Notice the difference? Can you spot who in the COVID-19 group is infected and who is not?
You can’t – and that’s the problem.
You can only find out who has and who has had a COVID-19 infection by testing their blood either for the virus or for antibodies against the virus. The UK is, according to government ministers, ranked third in the world for testing. This is disputed by Full Fact who say we rank seventh in the world (https://fullfact.org/health/coronavirus-testing-numbers-UK/).
Whatever the numbers it is not enough. There are 8,769,122 over 70s in the UK (source http://www.agediscrimination.info/current-uk-population), the at risk group (I am one of them and so is my wife). The Government says it is going to ramp up testing to 25,000 per day. At that rate it would take 351 days just to test people over 70, never mind all the other groups at risk.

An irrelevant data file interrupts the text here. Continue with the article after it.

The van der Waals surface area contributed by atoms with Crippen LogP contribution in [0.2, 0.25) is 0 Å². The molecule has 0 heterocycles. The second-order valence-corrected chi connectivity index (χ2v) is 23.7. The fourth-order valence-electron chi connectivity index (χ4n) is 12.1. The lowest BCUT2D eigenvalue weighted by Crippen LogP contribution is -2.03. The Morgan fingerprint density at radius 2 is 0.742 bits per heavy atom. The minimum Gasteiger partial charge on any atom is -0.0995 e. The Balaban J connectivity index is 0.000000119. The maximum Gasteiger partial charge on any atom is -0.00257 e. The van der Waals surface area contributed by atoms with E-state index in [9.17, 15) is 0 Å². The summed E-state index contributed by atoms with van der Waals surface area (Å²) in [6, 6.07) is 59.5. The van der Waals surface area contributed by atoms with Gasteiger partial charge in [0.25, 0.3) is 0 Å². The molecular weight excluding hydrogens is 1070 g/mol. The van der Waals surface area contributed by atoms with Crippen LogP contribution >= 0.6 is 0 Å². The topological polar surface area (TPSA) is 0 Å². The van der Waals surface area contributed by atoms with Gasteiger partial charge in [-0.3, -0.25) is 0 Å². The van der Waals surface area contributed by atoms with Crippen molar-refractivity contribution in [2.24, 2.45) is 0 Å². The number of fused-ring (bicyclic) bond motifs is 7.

The Government should issue an order to all UK diagnostic kit companies to focus their production on COVID-19 test kits. They need to test for the virus as well as for antibodies against the virus. All non-essential kit manufacture should cease. If necessary, kits should be sourced from abroad from countries that have got over the coronavirus epidemic peak e.g. South Korea, Taiwan and even China. A mass programme of testing, tracking and isolation needs to happen and in double quick time.
If you want to see what can be achieved through testing and tracing look at the example of South Korea with its population of just over 50 million. South Korea has conducted over 300,000 tests on its citizens. As a result, the coronavirus pandemic appears to have now peaked (see https://www.bbc.co.uk/news/world-asia-52001837).
So I wait with interest what UK Prime Minister Boris Johnson will be saying this evening about coronavirus testing, tracing and isolation. Will he follow the World Health Organisation’s recommendation to TEST, TEST, TEST (https://www.who.int/dg/speeches/detail/who-director-general-s-opening-remarks-at-the-media-briefing-on-covid-19—16-march-2020)
All views expressed are the personal views of Professor Colin Garner. To understand the relationship between respiratory viral and bacterial infection please read HERE